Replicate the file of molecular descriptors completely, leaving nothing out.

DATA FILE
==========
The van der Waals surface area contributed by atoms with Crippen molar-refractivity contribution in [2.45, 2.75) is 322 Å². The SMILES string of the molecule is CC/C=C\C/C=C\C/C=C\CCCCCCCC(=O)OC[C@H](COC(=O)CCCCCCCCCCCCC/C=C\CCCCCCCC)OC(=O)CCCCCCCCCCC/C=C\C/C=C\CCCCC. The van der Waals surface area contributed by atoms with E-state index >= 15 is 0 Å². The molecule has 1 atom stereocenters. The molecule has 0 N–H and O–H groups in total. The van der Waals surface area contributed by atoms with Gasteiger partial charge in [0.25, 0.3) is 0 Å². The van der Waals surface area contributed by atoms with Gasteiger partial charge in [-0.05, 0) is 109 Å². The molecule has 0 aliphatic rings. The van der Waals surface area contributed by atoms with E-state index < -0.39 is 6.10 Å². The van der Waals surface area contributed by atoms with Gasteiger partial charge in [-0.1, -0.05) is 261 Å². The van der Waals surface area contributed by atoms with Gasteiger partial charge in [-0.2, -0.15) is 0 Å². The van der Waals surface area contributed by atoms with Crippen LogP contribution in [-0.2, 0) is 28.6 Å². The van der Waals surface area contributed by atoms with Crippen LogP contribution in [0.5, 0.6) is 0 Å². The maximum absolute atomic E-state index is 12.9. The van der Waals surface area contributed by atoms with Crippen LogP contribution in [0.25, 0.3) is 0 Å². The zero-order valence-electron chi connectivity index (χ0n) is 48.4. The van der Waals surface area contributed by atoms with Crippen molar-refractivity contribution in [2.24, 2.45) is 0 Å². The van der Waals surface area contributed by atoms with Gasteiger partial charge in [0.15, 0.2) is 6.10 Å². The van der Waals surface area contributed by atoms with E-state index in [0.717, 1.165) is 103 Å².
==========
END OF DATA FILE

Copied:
The van der Waals surface area contributed by atoms with Crippen molar-refractivity contribution in [2.45, 2.75) is 322 Å². The SMILES string of the molecule is CC/C=C\C/C=C\C/C=C\CCCCCCCC(=O)OC[C@H](COC(=O)CCCCCCCCCCCCC/C=C\CCCCCCCC)OC(=O)CCCCCCCCCCC/C=C\C/C=C\CCCCC. The van der Waals surface area contributed by atoms with E-state index >= 15 is 0 Å². The molecule has 1 atom stereocenters. The molecule has 0 N–H and O–H groups in total. The van der Waals surface area contributed by atoms with Gasteiger partial charge in [0.25, 0.3) is 0 Å². The van der Waals surface area contributed by atoms with Gasteiger partial charge in [-0.05, 0) is 109 Å². The molecule has 0 aliphatic rings. The van der Waals surface area contributed by atoms with E-state index < -0.39 is 6.10 Å². The van der Waals surface area contributed by atoms with Gasteiger partial charge in [-0.1, -0.05) is 261 Å². The van der Waals surface area contributed by atoms with Gasteiger partial charge in [-0.2, -0.15) is 0 Å². The van der Waals surface area contributed by atoms with Crippen LogP contribution in [-0.2, 0) is 28.6 Å². The van der Waals surface area contributed by atoms with Crippen LogP contribution in [0.5, 0.6) is 0 Å². The maximum absolute atomic E-state index is 12.9. The van der Waals surface area contributed by atoms with Crippen LogP contribution in [0.25, 0.3) is 0 Å². The zero-order valence-electron chi connectivity index (χ0n) is 48.4. The van der Waals surface area contributed by atoms with Crippen molar-refractivity contribution in [2.24, 2.45) is 0 Å². The van der Waals surface area contributed by atoms with Gasteiger partial charge in [0.15, 0.2) is 6.10 Å². The van der Waals surface area contributed by atoms with E-state index in [0.717, 1.165) is 103 Å².